According to the National Weather Service, the Texas Hill Country is supposedly going to have a slightly drier than normal start to 2011. In the following graphic obtained from their website, you can see how they show January being relatively arid.
Then carry this prediction of dry weather all the way out through May in this series of graphics.
I was initially concerned but also noticed how they also predict dry conditions throughout southern California. Anyone who has been following the news knows that California is on its way to having a record year of precipitation. The best gauge there is the amount of snowfall in the mountains. As of this date, the southern Sierras are exceeding the previous record set in the 1982-83 year.
I’m not a meteorologist but something definitely does not add up with the Weather Services prediction. Hopefully this means we will not see the mild drought as they forecasted and keep getting adequate rainfall to keep those Hill Country rivers flowing!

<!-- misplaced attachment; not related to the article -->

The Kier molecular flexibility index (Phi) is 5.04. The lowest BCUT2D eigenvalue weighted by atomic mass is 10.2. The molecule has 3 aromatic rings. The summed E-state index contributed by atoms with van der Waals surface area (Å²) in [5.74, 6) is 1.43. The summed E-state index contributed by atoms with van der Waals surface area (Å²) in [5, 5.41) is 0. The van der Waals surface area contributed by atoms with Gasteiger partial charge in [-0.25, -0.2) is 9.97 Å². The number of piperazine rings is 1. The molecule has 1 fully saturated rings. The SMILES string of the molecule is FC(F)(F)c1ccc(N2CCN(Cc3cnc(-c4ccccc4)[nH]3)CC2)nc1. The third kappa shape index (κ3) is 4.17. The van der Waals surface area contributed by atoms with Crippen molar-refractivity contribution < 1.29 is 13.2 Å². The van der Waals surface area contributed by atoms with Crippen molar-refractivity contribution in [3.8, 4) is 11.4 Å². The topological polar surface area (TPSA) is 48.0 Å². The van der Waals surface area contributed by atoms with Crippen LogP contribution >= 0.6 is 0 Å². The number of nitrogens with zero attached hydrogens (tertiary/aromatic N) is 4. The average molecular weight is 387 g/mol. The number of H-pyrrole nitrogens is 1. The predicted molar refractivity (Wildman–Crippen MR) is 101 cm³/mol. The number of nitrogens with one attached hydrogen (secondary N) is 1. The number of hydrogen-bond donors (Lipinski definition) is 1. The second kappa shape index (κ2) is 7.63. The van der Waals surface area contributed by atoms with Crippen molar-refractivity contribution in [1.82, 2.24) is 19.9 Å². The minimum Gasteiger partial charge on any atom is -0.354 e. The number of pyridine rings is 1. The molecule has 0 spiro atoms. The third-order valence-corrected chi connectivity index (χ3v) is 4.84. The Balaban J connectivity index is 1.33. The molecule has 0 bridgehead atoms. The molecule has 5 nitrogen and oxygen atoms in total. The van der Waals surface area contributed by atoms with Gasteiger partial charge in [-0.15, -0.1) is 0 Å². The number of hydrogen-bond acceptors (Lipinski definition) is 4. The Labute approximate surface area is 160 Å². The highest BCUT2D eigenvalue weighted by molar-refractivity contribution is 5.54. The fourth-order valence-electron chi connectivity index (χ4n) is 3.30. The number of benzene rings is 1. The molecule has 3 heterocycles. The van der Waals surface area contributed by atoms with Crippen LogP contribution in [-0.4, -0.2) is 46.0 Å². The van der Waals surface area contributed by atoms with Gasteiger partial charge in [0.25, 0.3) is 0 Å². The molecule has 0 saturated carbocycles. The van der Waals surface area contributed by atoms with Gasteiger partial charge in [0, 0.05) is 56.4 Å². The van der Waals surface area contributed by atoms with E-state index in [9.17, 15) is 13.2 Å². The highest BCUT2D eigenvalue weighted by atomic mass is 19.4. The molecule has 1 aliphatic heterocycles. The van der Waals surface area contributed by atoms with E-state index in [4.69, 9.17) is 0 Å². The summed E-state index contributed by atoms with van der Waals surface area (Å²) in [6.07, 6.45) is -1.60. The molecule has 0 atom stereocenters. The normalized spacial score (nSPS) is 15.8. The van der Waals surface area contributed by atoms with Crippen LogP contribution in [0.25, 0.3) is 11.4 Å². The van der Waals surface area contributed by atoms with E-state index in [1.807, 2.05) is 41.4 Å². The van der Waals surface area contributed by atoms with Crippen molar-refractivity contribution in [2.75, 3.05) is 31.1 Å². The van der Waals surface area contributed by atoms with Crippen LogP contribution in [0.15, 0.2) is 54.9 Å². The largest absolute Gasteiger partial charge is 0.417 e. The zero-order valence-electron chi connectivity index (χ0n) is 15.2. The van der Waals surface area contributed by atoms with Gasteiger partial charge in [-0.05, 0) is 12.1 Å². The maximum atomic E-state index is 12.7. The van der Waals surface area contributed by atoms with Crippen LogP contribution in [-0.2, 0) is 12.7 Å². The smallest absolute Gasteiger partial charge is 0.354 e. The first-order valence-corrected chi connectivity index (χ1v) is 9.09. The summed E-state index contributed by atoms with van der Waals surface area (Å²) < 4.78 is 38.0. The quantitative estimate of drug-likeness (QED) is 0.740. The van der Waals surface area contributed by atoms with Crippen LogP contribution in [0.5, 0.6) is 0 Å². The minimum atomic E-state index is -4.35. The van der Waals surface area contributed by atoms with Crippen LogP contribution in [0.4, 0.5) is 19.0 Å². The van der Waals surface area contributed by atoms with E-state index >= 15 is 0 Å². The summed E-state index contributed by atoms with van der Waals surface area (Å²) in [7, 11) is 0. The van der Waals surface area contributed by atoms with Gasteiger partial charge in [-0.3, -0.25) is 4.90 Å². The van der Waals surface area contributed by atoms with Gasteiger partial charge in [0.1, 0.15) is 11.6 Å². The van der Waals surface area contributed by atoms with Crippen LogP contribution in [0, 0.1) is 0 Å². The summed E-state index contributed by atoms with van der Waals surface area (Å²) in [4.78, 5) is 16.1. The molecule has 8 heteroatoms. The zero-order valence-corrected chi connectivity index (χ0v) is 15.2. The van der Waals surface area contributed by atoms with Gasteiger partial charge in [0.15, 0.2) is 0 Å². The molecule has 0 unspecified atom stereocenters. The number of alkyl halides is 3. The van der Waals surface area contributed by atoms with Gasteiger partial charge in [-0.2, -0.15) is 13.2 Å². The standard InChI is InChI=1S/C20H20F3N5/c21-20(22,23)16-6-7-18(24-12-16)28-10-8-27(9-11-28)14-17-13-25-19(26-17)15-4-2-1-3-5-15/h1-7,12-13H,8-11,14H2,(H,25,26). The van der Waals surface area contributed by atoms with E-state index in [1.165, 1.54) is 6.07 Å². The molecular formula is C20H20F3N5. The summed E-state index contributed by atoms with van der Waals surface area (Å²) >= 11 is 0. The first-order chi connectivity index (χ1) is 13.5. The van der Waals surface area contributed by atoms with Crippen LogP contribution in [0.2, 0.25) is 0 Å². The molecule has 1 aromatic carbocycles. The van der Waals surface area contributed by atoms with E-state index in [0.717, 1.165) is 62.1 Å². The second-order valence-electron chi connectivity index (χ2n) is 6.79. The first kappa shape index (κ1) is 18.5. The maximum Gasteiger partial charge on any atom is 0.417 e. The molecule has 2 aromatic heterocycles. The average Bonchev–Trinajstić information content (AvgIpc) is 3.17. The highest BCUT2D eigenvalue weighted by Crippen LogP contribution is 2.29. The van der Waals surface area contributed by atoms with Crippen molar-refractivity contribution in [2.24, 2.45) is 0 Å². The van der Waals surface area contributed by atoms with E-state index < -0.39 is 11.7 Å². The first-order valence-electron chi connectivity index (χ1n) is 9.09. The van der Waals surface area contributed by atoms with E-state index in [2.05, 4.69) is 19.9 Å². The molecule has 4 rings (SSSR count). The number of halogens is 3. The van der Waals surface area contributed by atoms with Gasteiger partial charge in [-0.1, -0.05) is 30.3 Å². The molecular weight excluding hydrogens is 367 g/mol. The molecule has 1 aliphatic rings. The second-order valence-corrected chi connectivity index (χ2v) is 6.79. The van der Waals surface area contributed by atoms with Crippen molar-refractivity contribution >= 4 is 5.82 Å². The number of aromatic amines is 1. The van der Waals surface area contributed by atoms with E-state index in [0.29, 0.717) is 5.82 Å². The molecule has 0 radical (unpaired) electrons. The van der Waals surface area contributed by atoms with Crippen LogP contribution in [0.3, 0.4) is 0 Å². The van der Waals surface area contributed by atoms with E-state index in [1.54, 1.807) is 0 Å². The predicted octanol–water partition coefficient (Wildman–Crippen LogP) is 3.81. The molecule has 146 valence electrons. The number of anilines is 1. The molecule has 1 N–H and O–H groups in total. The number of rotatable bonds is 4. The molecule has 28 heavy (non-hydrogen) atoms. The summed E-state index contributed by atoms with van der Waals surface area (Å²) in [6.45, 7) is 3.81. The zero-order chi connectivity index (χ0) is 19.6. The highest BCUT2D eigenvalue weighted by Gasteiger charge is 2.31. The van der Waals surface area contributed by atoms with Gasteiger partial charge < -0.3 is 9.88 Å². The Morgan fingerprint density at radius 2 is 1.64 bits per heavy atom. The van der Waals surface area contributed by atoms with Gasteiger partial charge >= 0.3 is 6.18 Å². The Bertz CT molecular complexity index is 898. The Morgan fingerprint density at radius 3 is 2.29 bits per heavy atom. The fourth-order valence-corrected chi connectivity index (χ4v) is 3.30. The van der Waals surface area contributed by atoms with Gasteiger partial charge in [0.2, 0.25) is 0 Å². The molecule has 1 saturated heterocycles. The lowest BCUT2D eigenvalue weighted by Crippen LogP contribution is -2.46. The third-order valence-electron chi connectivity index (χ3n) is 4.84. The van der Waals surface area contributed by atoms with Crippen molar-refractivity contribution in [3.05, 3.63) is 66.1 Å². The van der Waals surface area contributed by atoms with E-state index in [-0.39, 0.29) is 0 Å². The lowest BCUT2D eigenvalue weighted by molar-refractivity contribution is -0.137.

Update: According to the NWS, the reason for the continued precipitation is that an North Atlantic Oscillation is overpowering a La Niña that appeared in July of last year. This easily predictable La Niña would normally cause drier air to be pulled in by the jet streams from the Pacific, resulting the the patterns predicted in the graphics they produced. However, North Atlantic Oscillations that can over-ride the effects of an La Niña are not predicable and could end at anytime. So the NWS is continuing with the prediction they can make, even if the NAO nullifies it.
Latest Update: I guess time certainly does tell. Yes, in the end the western mountains did get records amount of snow. However all that showed was that the long range forecasts were wrong, but not in the way we had hoped. It wasn’t just a “little” drier in Texas, it was an all time drought record for a single year! Stupid forecasts.